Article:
Standing outside the "Birthday Gates" of Clarence House, it's impossible not to be reminded of the Queen Mother, who every year since 1970 would step outside her front door on August 4 to receive birthday wishes from the people.
The custom resulted in the current moniker for the gates, and as The Australian Women's Weekly is welcomed inside for a privileged private tour of the house and gardens, currently the London home of Prince Charles and Camilla, the Duchess of Cornwall, I can't help but notice reminiscences of the Queen Mother everywhere.
Clarence House was built in the 1820s for the Duke of Clarence, who later became King William IV, and has been altered and refurbished over the centuries for seven very different royal occupants.
Prince Charles became Heir Apparent to the British throne at the tender age of three when he was living at Clarence House, and all of a sudden his childhood was turned upside down.
Together with his sister Anne, their cosy world moved across Green Park to the vast corridors of Buckingham Palace.
His mother was no longer a princess, but Queen Elizabeth II, at just 25.
It must have been quite a shock, for even though Clarence House is an historic royal residence it has the warmth and aura of a family home.
It's easy to imagine Prince Charles learning to walk here, toddling along the corridors and into the gardens with the corgis scampering through.
His grandmother, the Queen Mother, lived here for 49 years after her daughter became Queen, and for some of that time Princess Margaret – before the Princess married and moved to Kensington Palace – lived here with her mother.
There were glittering cocktail parties and picnics on the lawns.
Following the Queen Mother's death in 2002, Prince Charles moved back in with his sons, and in 2005 was joined by his wife Camilla.
The Prince and Duchess have private rooms upstairs, while the downstairs living areas are used to entertain heads of state, foreign royalty and guests from all walks of life.
Here the Prince of Wales recently hosted President Trump, and past visitors read like a who's who of world figures.
Part of the appeal for dignitaries, I suspect, is the homeliness of Clarence House, for even though it is filled with intriguing historic artefacts, furniture and paintings, and is the home of the future King of the United Kingdom, you really do feel you are being invited into a family sanctum.
There are family photographs everywhere, especially of His Royal Highness's sons and grandchildren, and behind every book, every object, is a story that is very personal.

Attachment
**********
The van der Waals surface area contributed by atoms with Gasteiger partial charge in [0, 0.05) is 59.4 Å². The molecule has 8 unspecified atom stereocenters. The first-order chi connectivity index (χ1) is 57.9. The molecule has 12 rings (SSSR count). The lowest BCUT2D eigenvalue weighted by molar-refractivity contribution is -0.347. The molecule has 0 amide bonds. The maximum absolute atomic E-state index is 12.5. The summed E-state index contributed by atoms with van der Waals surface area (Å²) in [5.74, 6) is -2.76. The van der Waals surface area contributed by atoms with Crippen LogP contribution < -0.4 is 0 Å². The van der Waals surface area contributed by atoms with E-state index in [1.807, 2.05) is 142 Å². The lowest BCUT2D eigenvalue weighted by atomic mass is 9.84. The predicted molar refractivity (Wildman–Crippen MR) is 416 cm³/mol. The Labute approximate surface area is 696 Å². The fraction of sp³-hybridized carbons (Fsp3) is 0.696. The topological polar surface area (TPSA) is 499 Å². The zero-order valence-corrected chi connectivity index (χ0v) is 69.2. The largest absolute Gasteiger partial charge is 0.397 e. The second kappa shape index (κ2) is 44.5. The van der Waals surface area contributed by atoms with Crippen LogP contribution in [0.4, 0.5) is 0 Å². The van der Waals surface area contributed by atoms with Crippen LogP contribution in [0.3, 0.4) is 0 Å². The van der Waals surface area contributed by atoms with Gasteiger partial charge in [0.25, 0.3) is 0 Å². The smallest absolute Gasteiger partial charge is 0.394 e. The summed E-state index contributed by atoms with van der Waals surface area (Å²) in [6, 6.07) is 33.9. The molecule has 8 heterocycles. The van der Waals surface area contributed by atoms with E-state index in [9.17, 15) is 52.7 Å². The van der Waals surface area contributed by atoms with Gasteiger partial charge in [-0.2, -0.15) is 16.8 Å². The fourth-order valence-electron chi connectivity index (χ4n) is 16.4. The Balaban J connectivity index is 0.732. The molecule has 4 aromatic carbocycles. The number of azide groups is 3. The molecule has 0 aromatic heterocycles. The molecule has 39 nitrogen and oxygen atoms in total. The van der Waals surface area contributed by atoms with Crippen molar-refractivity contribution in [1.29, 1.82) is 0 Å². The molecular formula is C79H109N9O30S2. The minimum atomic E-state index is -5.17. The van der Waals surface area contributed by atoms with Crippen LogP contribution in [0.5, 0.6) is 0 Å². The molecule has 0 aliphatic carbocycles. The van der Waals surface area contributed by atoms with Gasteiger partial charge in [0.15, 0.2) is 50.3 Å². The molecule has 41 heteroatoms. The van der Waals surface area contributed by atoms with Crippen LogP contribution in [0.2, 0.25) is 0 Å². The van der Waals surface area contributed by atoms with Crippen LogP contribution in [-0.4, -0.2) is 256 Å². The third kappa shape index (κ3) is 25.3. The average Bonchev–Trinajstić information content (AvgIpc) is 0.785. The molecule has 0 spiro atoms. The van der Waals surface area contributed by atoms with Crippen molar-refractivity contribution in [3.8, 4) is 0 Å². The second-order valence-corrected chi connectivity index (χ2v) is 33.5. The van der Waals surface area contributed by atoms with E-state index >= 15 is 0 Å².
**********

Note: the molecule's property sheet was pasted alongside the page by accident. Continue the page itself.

In the entrance hall are wooden toys that Prince Charles and Princess Anne played with, including an old-fashioned baker's trolley and a wheelbarrow.
The house is also filled with gifts and many are from Australia. Some are permanently on display, like the four paintings in the Lancaster Room – first room on the right – and other items Prince Charles has brought into the house today from the Royal Collection or Buckingham Palace, especially for my visit. The paintings are by Melbourne artist Norma Bull, who came to England in 1939.
"She was an unofficial war artist in London and would just walk out after bombings and literally draw and paint what she saw," a member of the royal household tells me.
These were particularly poignant for Queen Elizabeth, who with the King defiantly stayed in London throughout the Blitz, personally visiting the capital's bombed out streets.
The royal family's connection to Australia is deep-seated, and the Prince was particularly keen for The Weekly readers to see a very special pair of booties, which usually sit in the nursery corridor in Buckingham Palace.
They were made for his mother when she was baby and presented to his grandmother, then the Duchess of York, by Indigenous Australians in Victoria when Her Royal Highness toured in 1927.
They're made from shells, velvet and sand and are exquisite. Another souvenir from that visit is a small rock studded with gleaming nuggets of gold.
The Prince's grandmother's handwritten note has also been saved: "Gold Bearing Quartz from Ballarat 29.4.27".
In honour of my visit there is a display of Australian native flora in the dining room, and the air is rich with eucalyptus.
Suitably, the silver wine coolers either side are a wedding gift, "to the Duke of York (later King George VI) on his marriage to Lady Bowes-Lyon, April 26, 1923, from Australians in London."
One room which very few visitors see is on the third floor and holds special significance for Australia.
It is called "The Quiet Room", panelled in jarrah wood, a wedding gift to the Queen and the Duke of Edinburgh from the Australian people.
As I walk into this room there is a rich smell of the wood, and on the wall is a painting by James Ranalph Jackson of Australian bushland, presented to the Queen Mother by the government and people of NSW in February 1958.
WATCH BELOW: Prince Charles gives Camilla a hug on her birthday. Story continues after video.
The full story of Juliet Rieden's visit to Clarence House is in the August issue of The Australian Women's Weekly, on sale now.